Caroline Sherman and Bob Hull, creators of book, words and music for the new musical "Empire," have taken a relatively dry subject -- the construction of New York's Empire State Building -- and turned it into a fast, flavorful, exciting tale of architects, politicians and workers who dream big despite the 1929 Depression, willingly risking their lives and reputations.
Caroline Sherman and Bob Hull, creators of book, words and music for the new musical “Empire,” have taken a relatively dry subject — the construction of New York’s Empire State Building — and turned it into a fast, flavorful, exciting tale of architects, politicians and workers who dream big despite the 1929 Depression, willingly risking their lives and reputations. The book needs tightening, and a few lyrics rely on stock phrases, but most of the material is joyously fresh. Best of all, Sergio Trujillo’s choreography shows towering imagination as he moves his cast across multilevel beams and scaffolding.
Trujillo and director Clayton Phillips immediately flood the stage with 20 likable characters singing “Everybody Up,” a buoyant title that expresses the lively mood. This euphoria is shattered by the stock market crash, and we meet impoverished workers lined up for construction jobs: Bucky (Will Heermance), who hopes to walk the high beams with the Mohawk Indians; Ethan (Rod Keller), who ignores warnings of danger from nervous girlfriend Emily (Shannon Warne) so he can remain part of the Empire State project; and Sam (Laura Hornberger), a young man who may not be what he seems. Also passionately involved are driven architect Michael (Chris Hall), contractor Gladys (Sandy Mulvihill), ex-New York Gov. Al Smith (Richard Fox) and financier John J. Raskob (Mark Slama).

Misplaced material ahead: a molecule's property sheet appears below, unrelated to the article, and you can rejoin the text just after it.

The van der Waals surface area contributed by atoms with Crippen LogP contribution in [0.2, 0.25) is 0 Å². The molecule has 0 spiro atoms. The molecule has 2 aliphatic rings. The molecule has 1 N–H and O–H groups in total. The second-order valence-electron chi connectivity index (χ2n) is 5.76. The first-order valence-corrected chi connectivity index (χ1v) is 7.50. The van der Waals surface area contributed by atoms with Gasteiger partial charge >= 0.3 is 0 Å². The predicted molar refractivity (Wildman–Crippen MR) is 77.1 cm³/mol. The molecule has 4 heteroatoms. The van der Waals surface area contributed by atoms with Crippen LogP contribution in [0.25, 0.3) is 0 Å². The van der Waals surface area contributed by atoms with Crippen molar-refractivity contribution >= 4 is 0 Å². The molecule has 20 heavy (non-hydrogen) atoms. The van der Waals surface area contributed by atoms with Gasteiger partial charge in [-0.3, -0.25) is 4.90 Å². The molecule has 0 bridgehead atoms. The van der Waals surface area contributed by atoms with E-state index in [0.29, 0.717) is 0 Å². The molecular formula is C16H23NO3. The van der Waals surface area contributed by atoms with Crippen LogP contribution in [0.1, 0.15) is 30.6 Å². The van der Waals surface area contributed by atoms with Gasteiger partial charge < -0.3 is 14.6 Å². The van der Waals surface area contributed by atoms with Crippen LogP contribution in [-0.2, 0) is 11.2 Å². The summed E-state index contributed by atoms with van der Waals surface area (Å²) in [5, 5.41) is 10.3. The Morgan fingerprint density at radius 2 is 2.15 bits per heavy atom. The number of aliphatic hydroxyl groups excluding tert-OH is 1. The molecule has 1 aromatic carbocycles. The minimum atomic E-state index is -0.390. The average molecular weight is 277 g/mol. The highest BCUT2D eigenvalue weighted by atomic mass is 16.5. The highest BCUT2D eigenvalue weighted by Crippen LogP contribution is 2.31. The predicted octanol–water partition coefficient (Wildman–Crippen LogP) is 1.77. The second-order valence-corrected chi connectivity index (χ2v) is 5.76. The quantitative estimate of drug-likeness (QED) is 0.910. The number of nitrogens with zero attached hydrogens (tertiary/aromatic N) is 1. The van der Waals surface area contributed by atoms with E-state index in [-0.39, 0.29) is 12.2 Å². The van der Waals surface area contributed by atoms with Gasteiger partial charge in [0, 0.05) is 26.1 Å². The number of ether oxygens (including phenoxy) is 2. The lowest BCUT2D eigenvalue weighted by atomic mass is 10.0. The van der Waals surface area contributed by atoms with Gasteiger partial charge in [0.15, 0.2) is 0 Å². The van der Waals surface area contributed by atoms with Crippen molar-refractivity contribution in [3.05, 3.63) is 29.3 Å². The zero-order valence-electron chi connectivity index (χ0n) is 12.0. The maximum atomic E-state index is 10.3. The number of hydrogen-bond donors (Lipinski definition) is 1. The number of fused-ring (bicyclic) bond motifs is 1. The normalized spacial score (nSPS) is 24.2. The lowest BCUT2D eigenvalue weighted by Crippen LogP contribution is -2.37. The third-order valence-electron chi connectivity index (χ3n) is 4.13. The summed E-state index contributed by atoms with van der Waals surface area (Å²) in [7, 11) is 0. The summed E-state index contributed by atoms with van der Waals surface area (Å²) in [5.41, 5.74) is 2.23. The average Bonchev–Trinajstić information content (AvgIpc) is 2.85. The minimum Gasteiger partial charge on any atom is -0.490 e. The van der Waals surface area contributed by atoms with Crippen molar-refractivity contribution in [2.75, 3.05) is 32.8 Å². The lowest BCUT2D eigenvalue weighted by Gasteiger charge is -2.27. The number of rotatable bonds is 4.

Although the key conflict ostensibly is a clash between Michael and Hilda (Maura K. Knowles), a journalist who disapproves of the building and writes negative articles that threaten its completion, their bickering is short on 1930s Hecht/MacArthur-style wit, and the early antagonism that precedes love is too tame. Hall has a strong, dynamic singing voice, and his most unforgettable moment is a solo, “Man of Destiny.”
The story takes a while to work up steam — and conversations between numbers could be trimmed — but once elements of danger are suggested, “Empire” develops and sustains tension. An unexpected death triggers powerful dramatic undercurrents in the second act, and this tragedy is forcefully used to define and resolve all major relationships. There’s a semi-villain, Menzo, played with brute authority and grace by Matt Merchant; thesp has the strength to go further in this character and provide additional menace (as Jud does in “Oklahoma!”), and the authors wrap up his story a little too neatly.
Framed by Chris Hulen’s New York skyline and Kirk Bookman’s atmospheric lighting, the rhythmic tunes have unflagging energy. “Lunch Time Rag,” with workers ogling girls, is production’s highlight, an exhilarating display of dancers doing cartwheels, swinging from scaffolding and showing off with pushups. First-act closer, “Empire,” packs the punch of the best “Les Miz” ensemble pieces. Mulvihill’s Gladys and photographer Frank (Reece Holland) dance and sing “You’re Driving Me Crazy,” a hilarious ode to compulsive physical chemistry.
In a more delicate, equally appealing vein, Keller and Warne share a beautiful duet, “Castle in the Air,” and Cortes Alexander brings genuine passion to “Beautiful and Blessed,” an agonized song in which he mourns the loss of his wife.
Director Phillips has caught the machine-gun rapidity of stylized ’30s speech, and Fox’s Al Smith playfully represents ambitious politicians.
“Empire” is a raw diamond, but when it sparkles, it matches the allure of its subject.